Documentaries Are Media, Too

Something a little unexpected happened during the pandemic.  I discovered that I like historical and nature documentaries!  

I wonder if I’m alone in this reawakening.

I joked recently that I finally got to the end of Netflix and Amazon Prime.  This is, of course, impossible -- but I did reach the end of my level of interest for most of the shows that were featured.  I found myself scrolling endlessly with nothing to show for it.  I was bored.  

Then along came Disney+ with its inclusion of National Geographic channel, which has opened doors to all sorts of educational programming that I find myself enjoying alongside my two boys.  We sit down and watch history shows featuring Vikings, and ancient Egypt and Mayan civilizations.  We marvel at the ruins of ancient cultures and the impact they left on the world.  I feel like I’ve rediscovered a piece of my youth that had been bottled up and shoved in a drawer, like a time capsule of knowledge for a later date.  



It helps that my kids are stuck learning at home during the pandemic.  I have one son in  sixth grade and one in third. They are both missing out on the traditional school experience because of COVID, but they may be getting a better education as a result.  

My wife is homeschooling them, and the curriculum is solid — far more solid than what they were getting in public school.  When we supplement with these shows from National Geographic, PBS and other documentary sources, thinly veiling schoolwork in the guise of entertainment, they become exposed to a much richer view of the world than they would have in their traditional classroom experiences.  Plus, they love it!  

My third grader wants nothing more than to snuggle up and watch National Georgraphic explorer Albert Lin use his high-tech tools to uncover previously unknown secrets of the Incas from atop a narrow mountainside. It’s invigorating to see a kid so interested in history!

Looking back on history allows us to learn from our past mistakes and forge a more-informed future.  It can be as simple as understanding the architecture of a long-passed civilization to memorizing the entirety of "Hamilton" and diving into what was historically accurate versus what was artistic license. 

I’m not saying all kids need to sit and watch documentaries.   I’m actually saying all adults should join them. It’s a great time together and it supplements any learning kids may be getting from these strange days of distance schooling.

Documentaries are an overlooked source of entertainment -- entertaining as well as educational.  Every streaming service has a healthy library to choose from.  Amazon Prime and Netflix have many to view.  Disney+ has the National Geographic shows.  My wife discovered something called Curiosity Stream, which focuses on documentaries of all kinds.  Topics range from deep space and science to early civilizations and even ’60s civil rights.  Some of these later shows are important for kids to watch, especially in times like these.  

So, this next weekend when you are sitting down to watch something, maybe you can spend a little time perusing the documentary channels.  I think you might find it oddly fascinating and thoroughly fulfilling.  Enjoy!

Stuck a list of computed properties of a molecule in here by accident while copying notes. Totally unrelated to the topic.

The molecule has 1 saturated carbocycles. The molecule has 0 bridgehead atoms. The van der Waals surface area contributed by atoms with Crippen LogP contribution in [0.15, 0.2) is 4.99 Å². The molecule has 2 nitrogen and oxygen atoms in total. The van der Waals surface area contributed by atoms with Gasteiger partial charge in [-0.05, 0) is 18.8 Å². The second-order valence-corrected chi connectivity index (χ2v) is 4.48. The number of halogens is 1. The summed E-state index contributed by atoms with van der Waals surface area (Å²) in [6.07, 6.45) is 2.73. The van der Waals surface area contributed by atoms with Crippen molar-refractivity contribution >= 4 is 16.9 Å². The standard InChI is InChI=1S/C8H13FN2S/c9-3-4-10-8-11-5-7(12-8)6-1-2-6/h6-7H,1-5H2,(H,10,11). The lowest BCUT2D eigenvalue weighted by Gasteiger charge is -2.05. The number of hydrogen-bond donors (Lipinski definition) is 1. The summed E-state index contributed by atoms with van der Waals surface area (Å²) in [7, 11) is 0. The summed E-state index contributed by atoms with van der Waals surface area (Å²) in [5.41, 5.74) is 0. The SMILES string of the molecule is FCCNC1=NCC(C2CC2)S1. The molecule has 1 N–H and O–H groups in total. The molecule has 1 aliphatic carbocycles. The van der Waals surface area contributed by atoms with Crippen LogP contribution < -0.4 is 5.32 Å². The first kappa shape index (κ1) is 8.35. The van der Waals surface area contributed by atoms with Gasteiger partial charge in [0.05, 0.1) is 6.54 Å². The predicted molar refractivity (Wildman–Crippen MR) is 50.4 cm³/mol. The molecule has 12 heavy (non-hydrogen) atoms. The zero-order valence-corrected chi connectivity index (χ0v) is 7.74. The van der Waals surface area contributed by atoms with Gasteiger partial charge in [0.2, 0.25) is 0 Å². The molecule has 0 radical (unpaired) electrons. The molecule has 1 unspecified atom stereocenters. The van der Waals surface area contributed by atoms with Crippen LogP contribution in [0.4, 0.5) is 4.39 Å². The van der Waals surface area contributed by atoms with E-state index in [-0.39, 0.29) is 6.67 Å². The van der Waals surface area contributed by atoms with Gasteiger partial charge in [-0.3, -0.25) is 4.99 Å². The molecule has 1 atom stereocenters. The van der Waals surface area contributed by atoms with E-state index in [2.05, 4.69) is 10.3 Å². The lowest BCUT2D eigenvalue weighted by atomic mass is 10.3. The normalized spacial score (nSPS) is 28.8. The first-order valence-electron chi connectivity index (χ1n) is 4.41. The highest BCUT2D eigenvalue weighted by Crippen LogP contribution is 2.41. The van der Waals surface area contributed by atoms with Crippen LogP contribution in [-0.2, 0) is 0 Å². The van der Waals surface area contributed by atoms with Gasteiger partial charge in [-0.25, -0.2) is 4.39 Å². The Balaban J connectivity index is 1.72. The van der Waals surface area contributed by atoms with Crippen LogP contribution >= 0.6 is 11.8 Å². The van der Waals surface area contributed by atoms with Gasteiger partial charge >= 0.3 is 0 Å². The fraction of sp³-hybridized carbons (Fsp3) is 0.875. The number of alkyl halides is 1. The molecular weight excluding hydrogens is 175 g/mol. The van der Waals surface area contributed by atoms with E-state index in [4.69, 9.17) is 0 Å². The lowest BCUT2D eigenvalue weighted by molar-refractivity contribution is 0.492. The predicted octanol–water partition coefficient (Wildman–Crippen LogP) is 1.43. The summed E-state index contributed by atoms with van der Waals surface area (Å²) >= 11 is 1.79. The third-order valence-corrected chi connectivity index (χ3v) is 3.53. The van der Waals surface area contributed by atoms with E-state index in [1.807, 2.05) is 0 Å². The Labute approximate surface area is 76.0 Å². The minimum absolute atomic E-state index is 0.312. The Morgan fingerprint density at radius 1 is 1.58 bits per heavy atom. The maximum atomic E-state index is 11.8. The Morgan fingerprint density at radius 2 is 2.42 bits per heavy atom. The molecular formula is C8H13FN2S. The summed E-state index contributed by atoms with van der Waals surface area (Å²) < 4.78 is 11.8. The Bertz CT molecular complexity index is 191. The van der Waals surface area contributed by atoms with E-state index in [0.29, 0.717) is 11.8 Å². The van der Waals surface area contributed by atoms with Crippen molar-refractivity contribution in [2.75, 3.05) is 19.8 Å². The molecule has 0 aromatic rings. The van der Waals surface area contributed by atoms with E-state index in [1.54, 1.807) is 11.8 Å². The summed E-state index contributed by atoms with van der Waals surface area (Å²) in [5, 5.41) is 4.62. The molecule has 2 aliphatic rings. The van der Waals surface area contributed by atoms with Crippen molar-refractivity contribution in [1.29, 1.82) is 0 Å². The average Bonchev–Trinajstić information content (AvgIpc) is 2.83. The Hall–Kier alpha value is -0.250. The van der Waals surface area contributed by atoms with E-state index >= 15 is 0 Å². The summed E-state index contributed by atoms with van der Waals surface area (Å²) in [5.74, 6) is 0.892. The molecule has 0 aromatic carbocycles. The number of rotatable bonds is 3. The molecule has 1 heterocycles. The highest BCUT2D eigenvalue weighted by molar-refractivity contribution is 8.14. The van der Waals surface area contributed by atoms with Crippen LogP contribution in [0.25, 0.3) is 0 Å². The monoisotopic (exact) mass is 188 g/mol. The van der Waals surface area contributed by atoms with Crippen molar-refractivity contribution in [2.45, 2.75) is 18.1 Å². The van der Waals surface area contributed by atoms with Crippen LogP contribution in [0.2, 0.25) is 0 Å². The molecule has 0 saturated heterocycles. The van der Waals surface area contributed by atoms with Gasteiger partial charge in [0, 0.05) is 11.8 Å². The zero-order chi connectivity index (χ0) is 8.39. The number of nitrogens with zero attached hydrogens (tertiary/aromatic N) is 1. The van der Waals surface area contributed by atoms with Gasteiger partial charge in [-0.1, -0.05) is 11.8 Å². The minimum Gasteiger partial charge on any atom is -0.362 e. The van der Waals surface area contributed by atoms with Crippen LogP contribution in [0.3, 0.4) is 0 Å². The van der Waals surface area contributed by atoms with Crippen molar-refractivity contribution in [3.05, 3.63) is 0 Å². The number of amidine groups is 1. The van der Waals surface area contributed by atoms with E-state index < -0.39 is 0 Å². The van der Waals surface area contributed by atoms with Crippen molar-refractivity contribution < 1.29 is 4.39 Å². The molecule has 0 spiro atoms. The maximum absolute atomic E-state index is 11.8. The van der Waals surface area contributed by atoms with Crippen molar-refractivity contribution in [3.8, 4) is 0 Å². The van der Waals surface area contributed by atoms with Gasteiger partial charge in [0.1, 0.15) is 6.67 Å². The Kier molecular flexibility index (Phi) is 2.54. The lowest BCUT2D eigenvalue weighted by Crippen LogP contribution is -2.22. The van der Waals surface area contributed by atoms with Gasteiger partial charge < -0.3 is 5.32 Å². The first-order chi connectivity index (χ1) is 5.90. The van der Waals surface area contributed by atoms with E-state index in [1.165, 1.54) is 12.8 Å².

2 comments about "Documentaries Are Media, Too".
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  1. Ed Papazian from Media Dynamics Inc, September 10, 2020 at 8 a.m.

    I agree, Cory, which is why cable channels such as The History Channel attract sizeable cummulative audiences. The same applies to YouTube, which offers a host of documentaries in many lengths. Interestingly, in the early 1960s, when TV was under fire for presenting too many "violent" shows----""The Untouchables", "Gunsmoke", etc.----the broadcast TV networks turned heavily towards sponsored single episode documentaries as well as non-violent series fare such as "Mr Novak", "East Side, West Side","The Breaking Point", etc.---only to find that, except for a few shows---"BenCasey" and "Dr Kildare" and "The Defenders" such content could not compete with action dramas or sitcoms in the average minute rating wars. I suspect that this is true today. Over time, people will watch documentaries---and learn from them---but at any given point in time, given an choice to make, most viewers will opt for an "edgy drama or a sitcom, instead. Maybe not you---or I---but many simply need to be entertained more than educated.

  2. Anne Zeiser from Azure Media, September 11, 2020 at 1:28 p.m.

    I agree, but I am biased as I've worked on documentaries for PBS for 30 years. For onging weekly documentary series, on PBS there's nothing like NOVA for science, Frontline for political affairs, American Experience for US history, Nature for the natural world (kid friendly), POV and Independent Lens on public affairs and cultural persepctives. Watching these regularly is tantamount to getting a PhD on the world. Additionally, there are fantastic documentary limited documentary series on a variety of subjects, most noteworthy those american icons by Ken Burns.

    If you want more digestible bites (shorter content) check out pBS Digital Studios with short documentary films on a variety of subjects, many quite funny.

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